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Winter Newsletter page 2


Soren Kierkegaard tells the story of a prince who fell madly in love with a beautiful peasant maiden in his kingdom. He wanted to marry her, but how? He could order her to marry him, but that coercion would not be love. He could make a grand entrance in his carriage, but she might simply be overwhelmed with awe. So instead, he gave up his kingly robe, moved into her village, and lived as a peasant. In time she grew to love him for who he was and because he had first loved her.

This story simply and beautifully illustrates the incarnation God came and lived among us. Why is this so important? Because it shows that God is with us, He's on our side, and he loves us. And, further, it gives us a glimpse into the mind of God. When we're asked what God is like, we can point to the person of Jesus. The Creator of the whole universe was willing to enter into our world, speak our language, eat our food, share out suffering. The reason? So that, you, I our colleagues and friends might be rescued and come to a living relationship with him.

God is not distant. One of His names is 'Emmanuel', which means 'God with us'. He sees your hopes and dreams, your disappointments and hurts, your fears and hang-ups. He knows the good and the bad about you. He wants to journey with you.

And in the physical absence of Jesus, He gives us the privilege and responsibility to be his hands and feet in our broken world - to incarnate his message of love, acceptance, mercy and sacrifice. Think how you might do that today. Choose Life, S. Guillebaud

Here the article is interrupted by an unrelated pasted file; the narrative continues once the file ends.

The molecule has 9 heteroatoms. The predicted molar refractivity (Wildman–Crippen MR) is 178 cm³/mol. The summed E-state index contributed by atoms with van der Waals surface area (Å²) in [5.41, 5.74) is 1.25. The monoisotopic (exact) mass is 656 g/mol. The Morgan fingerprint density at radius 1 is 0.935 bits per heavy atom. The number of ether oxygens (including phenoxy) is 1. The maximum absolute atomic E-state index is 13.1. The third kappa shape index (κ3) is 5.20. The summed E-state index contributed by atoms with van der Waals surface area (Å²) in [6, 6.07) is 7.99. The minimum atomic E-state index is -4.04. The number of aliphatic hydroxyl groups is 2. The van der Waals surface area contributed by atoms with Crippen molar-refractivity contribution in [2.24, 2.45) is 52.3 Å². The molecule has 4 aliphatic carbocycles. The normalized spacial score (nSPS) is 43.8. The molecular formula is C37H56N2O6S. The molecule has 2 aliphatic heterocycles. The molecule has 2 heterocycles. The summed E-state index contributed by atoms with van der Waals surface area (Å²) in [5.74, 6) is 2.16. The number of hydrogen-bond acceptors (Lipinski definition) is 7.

Christingle Service 19th December at 3pm

Bring the children and grandchildren to start their Christmas by helping to decorate the tree and dress the crib.

Christmas Day Holy Communion at 8.45am

Christmas Day celebration at Buttsbury to welcome the Christ child into our hearts.

Carols by Candlelight Sunday 2nd January at 3.00pm

A service to express our joy at His coming.


Plough Sunday January 16th at 3.30pm:

A special country service for plough Sunday. There will be tea, coffee, biscuits and (hopefully) cake after the service.



We are so fortunate to have as a volunteer Paul Butterworth who has taken on the task of repairing and repainting the porch which was built c1800. Whilst repairing the horizontal planks to the left of the entrance he has discovered, beneath an upright timber, two circular indentations about the size of 50p coins. What were these for?

Was it perhaps for a secret hoard?


On 1st November the east windows were removed by Craftsman Glass Ltd to be taken away for repair and restoration. From a distance all looked well but up close there was cracked and missing glass and the saddle bars were rusting away; one had rusted completely away where it entered the masonry allowing the glass panel to swing free in the wind. The window is scheduled to be reinstalled on 8th and 9th December in good time for the Christmas services. The cost will be about 7,800.


On Saturday 30th October 10 volunteers including some church members gathered together to tidy up the church garden. Timed to begin at 10am the start was delayed until noon due to rain. The sun then shone for the rest of the afternoon. The roadside and south hedges were cut, the grass on the edges of those hedges and of the graves was cut, the shrubs in the flower beds were trimmed and there was a bonfire worthy of any Guy Fawkes night. Alison provided a spread of rolls, cakes coffee and tea. Our grateful thanks go to all who helped. The remaining hedges have since been cut.

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